The park’s website rates the hike as strenuous, with about 1,200 feet of combined elevation gain. It adds that the route is not an official trail, and the entire round-trip hike could take 4 to 6 hours. Still, experienced and fit hikers regularly make the trek along the ridgeline that offers wide-open views all along the way.
The hike begins at Dante’s View, a popular viewpoint that features sweeping views of the mountains in the distance and the salt flats below.
Pro Tip: Even if you don’t plan to hike Dante’s Ridge, be sure to make the 13-mile detour drive to Dante’s View, considered one of the most photogenic spots in the park for its incomparable views of the massive valley spread below.
5. Ubehebe Crater Loop
It’s not for everyone because of its exposed edges, but the Ubehebe Crater Loop offers a close-up view of the colorful hole in the ground that was formed when molten lava came in contact with groundwater, causing steam pressure to build in a massive volcanic event. “When the dust settled, a half-mile-wide, 600-foot-deep crater remained,” according to Visit California.
The park’s website rates the 1.5-mile loop as moderate, but it cautions that the hike features exposed edges and should be avoided by anyone with a fear of heights. The round-trip hike is estimated to take about an hour. It has about 500 feet of elevation gain.
Pro Tip: The hike is usually done counterclockwise, which puts the uphill section at the beginning. Within about a half-mile, the nearby Little Hebe Crater comes into view – a spot where hikers looking for a shorter trip typically turn back.
6. Zabriskie Point
Not only does Zabriskie Point feature one of the Death Valley’s most stunning viewpoints, but it is also an entry point for two of the park’s scenic trails.
Located near the Highway 190 entrance to the park, Zabriskie Point can be accessed via a short, but somewhat steep, paved 100-yard trail from the parking lot. From virtually anywhere at the top of the point, a colorful, panoramic vista is visible below. A series of interpretive signs tell the history of the region’s geology, as well as the more recent history of borax mining.
The signs also explain the range of hiking options available from the point, including the moderate-to-strenuous loop consisting of the 2.5-mile round-trip Badlands Loop and the 2.5-mile one-way Golden Canyon trail (also accessible from Badwater Road). Depending on the route, the hike will take 1.5 to 4.5 hours.
Pro Tip: Zabriskie Point is a popular spot for watching the sunrise and sunset.
7. Darwin Falls
It seems hard to believe in the midst of one of the driest places on earth, but Death Valley features its very own waterfall. Darwin Falls is described as a year-round, spring-fed waterfall located west of Panamint Springs.
The 2-mile out-and-back round-trip hike is rated as moderate, and the route is unmarked. Those who make the trek are treated to the beautiful sight of rushing water in the desert, surrounded by an oasis of trees, cattails, and ferns.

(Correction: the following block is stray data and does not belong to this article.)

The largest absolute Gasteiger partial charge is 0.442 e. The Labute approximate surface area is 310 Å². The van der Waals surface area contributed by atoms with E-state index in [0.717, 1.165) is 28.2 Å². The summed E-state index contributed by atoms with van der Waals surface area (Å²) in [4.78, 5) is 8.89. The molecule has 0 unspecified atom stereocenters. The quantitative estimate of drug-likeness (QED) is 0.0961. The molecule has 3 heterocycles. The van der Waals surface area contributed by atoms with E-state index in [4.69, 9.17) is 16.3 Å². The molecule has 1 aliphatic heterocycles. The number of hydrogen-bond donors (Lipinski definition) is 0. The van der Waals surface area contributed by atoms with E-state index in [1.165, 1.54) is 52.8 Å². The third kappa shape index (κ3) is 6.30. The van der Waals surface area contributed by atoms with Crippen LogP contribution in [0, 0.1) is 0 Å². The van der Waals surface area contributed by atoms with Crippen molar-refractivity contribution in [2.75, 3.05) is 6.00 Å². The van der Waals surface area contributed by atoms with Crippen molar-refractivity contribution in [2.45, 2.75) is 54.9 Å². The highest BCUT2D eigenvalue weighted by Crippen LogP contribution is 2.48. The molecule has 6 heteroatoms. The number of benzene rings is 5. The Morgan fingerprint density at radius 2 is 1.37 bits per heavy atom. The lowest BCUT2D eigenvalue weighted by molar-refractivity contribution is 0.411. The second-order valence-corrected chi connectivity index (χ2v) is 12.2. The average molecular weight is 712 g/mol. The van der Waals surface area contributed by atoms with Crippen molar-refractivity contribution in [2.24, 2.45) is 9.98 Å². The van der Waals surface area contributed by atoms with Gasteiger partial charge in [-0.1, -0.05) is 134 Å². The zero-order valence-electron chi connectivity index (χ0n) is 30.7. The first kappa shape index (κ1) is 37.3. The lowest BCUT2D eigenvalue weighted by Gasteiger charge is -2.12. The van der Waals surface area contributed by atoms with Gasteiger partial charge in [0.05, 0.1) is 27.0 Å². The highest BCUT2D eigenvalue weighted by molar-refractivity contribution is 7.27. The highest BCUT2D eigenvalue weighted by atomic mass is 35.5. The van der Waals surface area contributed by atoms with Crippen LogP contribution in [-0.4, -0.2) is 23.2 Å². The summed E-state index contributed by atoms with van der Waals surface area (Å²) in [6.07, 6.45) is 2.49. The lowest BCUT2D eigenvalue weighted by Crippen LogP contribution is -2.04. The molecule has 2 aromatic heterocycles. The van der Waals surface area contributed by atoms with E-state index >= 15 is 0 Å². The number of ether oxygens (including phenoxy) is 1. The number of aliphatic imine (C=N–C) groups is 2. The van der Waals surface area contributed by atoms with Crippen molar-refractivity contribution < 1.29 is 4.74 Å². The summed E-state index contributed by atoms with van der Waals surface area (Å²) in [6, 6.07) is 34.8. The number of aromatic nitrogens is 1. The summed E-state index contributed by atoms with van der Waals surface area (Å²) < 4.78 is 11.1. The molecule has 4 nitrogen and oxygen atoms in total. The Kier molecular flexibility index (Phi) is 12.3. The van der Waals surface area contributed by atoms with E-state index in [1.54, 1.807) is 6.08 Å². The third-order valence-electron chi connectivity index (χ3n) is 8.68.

Pro Tip: It is important to remember, however, that hikers who make the trek to Darwin Falls are not allowed to swim in the pool at its base. “Please do not enter the pool, as it is the drinking source for nearby Panamint Springs Resort,” says the National Park Service website.
8. Artists Drive
While Artists Drive is more a scenic drive than a hike, it offers a number of spots for pulling over and walking a short distance to get to massive views.
In fact, the park rates the nine-mile one-way drive as one of the three top must-see spots in Death Valley.
Pro Tip: I recommend pulling over onto as many of the drive’s viewpoints as you have time for. And once you’re stopped, be sure to check out any available viewpoint trails, especially the one at the stunning Artists Palette, where parts of 1977’s Star Wars Episode IV: A New Hope were filmed.
9. Ashford Mill Ruins
Although not really a hike, the ruins at Ashford Mill offer a fascinating glimpse into the region’s mining history, along with sweeping views of the desolate terrain.
A sign at the ruins notes that in 1914, gold ore from the Golden Treasure Mine, 5 miles to the east, was processed at the mill for shipment to a smelter. The remote ruins, located in the far southeastern corner of the park, make a great place to stretch your legs and get a feel for the lives of the early miners.
The parking lots at many of the popular stops in Death Valley feature vault-toilet restrooms. Still, some, like Ubehebe Crater, Dante’s View, and Darwin Falls, do not, so it pays to check ahead on the Death Valley website to get information on the amenities at the various trailheads.
Death Valley is a two-hour drive from Las Vegas, making it a convenient day trip or weekend getaway destination from Nevada’s largest city. Planning a trip to the area? More information is available at Visiting Death Valley National Park: What To Know Before You Go.